I’m all for it.
13. niagara falls- thanks for coming
So, if you tuned into the interview that Mates did with thanks for coming a couple of weeks back, you’d have been treated to a STUNNING, OUT-OF-CONTROL, extra tender acoustic rendition of this, that would have sent you to dreamland a happy camper.
Or, at least, that was my experience.
The studio version here is great, don’t get me wrong, but my goodness– listening to the acoustic version, I felt cocooned in the particular blue hues that you can only find in David Lynch movie, floating about a foot off the ground, as though I was en route to go shoot dice/sip the elixer of life with the pink elephants from Dumbo.
You should follow Indie Pong on Instagram, and then watch till the end of this, so you too, can be similarly blessed.
14. Transmission to Mercury- Imperial Triumphant
I know, I know– Alphaville.
Thanks to bpmhill, I FINALLY sat down to listen to the most buzzed about indie metal album of 2020 before the year ended, and I was NOT dissappointed.
Jazz and metal don’t go together in a lot of people’s minds, but they REALLY should.
Question, when you hear Daniel Tracy from Deafheaven putting in THAT WORK, who comes to mind, John Bonham, or peak-era Billy Cobham/Jack DeJohnette?
If you answered Bonham, you can leave.
In any case, this songs begins with a little something that wouldn’t be out of place on Bill Evans’, “Moonbeams,” or, an album from Miles Davis’ second great quintet.
Yeah, THAT good.
The song them tumbles in metal, but better believe that 7th chords with an added 9th (or maybe, 13th?!) are being SHREDDED in the background, and with all due respect to Tony Iommi, Black Sabbath wasn’t exactly on that.
I’m glad I know about this, and I’m glad I can now listen all the time, because I probably will.
15. Kodama- Alcest
So, before their was Deafheaven, there was Alcest.
There were a lot of things before Deafheaven, but primarily, Alcest.
Not a knock against the former band, either, but these Frenchmen helped lay the blueprint for one of the cooler metal bands to come out of America in awhile.
In any case, this is very pretty metal. This is deep thought metal, or, something to put on when you have to start contemplating one thing or another.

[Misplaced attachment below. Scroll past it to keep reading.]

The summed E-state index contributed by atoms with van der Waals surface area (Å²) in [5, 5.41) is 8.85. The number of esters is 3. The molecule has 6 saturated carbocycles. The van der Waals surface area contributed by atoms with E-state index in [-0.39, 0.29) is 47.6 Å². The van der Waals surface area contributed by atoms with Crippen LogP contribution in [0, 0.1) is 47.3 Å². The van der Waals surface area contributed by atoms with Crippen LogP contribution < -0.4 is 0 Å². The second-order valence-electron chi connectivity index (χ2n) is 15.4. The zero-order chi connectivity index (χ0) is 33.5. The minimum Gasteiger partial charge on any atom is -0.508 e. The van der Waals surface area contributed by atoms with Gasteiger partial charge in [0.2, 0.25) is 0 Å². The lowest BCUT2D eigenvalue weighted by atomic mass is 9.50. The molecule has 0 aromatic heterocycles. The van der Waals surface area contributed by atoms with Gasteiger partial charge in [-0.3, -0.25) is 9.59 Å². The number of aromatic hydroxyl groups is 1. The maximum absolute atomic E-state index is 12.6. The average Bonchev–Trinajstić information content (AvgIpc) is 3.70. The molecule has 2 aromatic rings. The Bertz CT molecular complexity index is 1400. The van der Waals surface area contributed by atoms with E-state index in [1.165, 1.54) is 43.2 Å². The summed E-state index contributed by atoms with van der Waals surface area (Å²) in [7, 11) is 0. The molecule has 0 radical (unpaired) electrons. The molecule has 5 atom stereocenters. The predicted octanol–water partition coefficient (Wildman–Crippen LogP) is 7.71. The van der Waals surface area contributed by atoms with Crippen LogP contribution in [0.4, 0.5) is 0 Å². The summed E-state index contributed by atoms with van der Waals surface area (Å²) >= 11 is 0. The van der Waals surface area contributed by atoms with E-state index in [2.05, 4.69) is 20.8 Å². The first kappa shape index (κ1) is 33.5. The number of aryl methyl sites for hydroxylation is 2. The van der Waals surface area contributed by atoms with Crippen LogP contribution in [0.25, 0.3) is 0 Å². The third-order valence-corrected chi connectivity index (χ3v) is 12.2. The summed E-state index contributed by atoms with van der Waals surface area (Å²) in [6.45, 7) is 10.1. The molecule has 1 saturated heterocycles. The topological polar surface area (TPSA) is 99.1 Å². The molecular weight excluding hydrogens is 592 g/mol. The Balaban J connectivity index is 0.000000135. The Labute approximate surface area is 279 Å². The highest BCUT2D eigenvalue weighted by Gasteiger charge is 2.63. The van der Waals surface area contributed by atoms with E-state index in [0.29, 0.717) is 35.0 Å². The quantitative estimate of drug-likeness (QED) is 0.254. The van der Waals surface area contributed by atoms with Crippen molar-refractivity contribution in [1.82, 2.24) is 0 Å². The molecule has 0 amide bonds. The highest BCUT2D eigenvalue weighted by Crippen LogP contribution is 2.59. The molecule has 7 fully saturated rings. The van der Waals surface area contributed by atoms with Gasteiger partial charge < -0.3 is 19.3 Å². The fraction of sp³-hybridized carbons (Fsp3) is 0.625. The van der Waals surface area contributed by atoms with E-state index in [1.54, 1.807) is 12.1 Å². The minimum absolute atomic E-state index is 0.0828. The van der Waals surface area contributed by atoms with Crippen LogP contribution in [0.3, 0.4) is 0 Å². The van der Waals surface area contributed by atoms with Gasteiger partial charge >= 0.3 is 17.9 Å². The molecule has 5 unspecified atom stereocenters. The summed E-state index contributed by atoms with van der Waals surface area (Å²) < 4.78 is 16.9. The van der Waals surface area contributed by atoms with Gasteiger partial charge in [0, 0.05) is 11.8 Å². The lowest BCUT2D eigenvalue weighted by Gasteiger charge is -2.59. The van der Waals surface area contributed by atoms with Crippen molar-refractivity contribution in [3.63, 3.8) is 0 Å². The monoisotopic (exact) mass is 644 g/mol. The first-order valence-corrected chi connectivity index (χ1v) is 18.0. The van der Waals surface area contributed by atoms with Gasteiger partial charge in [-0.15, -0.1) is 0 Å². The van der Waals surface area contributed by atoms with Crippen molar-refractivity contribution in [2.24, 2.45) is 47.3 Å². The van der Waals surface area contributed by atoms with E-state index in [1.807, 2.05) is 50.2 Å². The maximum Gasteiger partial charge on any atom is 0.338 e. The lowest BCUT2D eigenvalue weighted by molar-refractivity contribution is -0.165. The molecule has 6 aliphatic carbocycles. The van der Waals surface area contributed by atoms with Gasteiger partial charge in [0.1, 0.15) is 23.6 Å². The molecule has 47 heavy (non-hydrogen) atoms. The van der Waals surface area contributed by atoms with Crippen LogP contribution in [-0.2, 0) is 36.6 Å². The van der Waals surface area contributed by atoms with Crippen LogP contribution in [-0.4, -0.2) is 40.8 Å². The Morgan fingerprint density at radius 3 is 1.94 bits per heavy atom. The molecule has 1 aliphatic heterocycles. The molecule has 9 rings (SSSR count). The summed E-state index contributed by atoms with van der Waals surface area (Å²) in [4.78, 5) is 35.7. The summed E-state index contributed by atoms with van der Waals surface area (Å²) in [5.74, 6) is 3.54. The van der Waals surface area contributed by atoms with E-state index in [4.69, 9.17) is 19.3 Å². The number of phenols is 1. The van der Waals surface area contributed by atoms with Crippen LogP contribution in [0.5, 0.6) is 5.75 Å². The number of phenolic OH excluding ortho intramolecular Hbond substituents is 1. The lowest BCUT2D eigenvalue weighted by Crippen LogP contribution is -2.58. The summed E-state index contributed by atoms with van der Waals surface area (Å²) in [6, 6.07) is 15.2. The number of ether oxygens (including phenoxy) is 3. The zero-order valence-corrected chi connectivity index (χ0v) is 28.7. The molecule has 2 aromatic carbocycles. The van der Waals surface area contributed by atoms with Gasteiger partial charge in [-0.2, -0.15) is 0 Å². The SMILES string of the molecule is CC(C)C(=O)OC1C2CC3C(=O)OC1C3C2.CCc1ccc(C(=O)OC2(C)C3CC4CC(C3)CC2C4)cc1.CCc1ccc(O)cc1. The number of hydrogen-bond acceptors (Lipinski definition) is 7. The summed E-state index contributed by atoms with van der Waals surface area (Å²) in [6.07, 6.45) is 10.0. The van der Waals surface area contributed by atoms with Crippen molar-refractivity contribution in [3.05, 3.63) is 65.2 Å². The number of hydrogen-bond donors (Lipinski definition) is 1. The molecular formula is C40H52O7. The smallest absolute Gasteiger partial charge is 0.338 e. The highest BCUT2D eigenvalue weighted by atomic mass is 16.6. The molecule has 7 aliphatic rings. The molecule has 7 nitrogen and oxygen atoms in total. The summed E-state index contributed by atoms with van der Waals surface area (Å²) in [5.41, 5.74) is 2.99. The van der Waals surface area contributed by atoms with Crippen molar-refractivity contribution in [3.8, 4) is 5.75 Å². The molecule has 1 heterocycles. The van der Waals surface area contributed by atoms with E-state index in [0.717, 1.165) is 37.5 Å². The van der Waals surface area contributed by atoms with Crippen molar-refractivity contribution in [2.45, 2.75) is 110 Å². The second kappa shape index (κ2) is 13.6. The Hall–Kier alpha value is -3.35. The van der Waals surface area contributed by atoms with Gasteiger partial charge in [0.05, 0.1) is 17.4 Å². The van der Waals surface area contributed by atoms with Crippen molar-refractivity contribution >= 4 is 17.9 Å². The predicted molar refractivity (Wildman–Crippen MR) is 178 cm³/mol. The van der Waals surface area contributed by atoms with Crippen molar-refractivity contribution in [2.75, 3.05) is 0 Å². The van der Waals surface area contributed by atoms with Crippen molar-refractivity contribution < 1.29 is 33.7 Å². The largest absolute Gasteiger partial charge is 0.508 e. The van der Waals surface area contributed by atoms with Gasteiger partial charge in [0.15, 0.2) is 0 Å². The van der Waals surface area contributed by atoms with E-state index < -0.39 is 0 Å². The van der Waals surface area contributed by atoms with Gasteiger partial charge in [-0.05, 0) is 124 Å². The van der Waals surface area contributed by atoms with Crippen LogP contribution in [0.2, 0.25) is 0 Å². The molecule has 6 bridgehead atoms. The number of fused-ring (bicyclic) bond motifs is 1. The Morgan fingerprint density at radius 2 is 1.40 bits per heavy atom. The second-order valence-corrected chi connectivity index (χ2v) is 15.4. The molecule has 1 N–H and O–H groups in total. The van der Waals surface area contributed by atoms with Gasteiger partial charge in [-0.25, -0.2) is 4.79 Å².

I dig it.
16. The Valley- Emma Ruth Rundle and Thou
Ok, look– from 6:49 to the end of the this song, all this song does is WIN.
Like, Win, win, win, win, win, win, win.
We’re not worthy.
Screamed vocals have never been used for better effect, or, counterpoint against a voice as effortlessly beautiful as E DOUBLE R’s, and I don’t think I’ve had the inside of my skull pulverized quite like this since I first heard, Black Sabbath’s, “Into The Void,” when I was 18.
This is a slow-burn to end all slow-burns, and when it FINALLY goes heavy, you know that heavy has been forever re-defined, and you feel sad, because nothing is going to make you feel so utterly decimated again.
When it goes loud, make your headphones go loud too, because– oof, this is a monster.
17. Spirit in the Sky- Norman Greenbaum
Okay, but for real? The most underrated guitar fuzz tone EVER?
Found on this song– no jokes.
This is one of the best songs ever too, but we gotta shout out the fuzz, because it’s in a league of it’s own.
Also, had to end the playlist on a happier note, but closing out the last playlist of 2020 with the previous track might be too tough.
To all the people who have read and supported Indie Pong throughout the first year of our existence, THANK YOU.
This blog has helped me get through an upside-down, nutty, outrageous year, and the sense of community established with folks who are both reading the blog, and writing for it made for some really wonderful moments in 2020.
We hope that you stay with us, and (hopefully) I’ll still have a job next week, unless Mates wants to flex his founding father powers, and send me packing!
Only time will tell, but in the meantime, thanks again.
Much love and appreciation,
Sunday Monday Tuesday George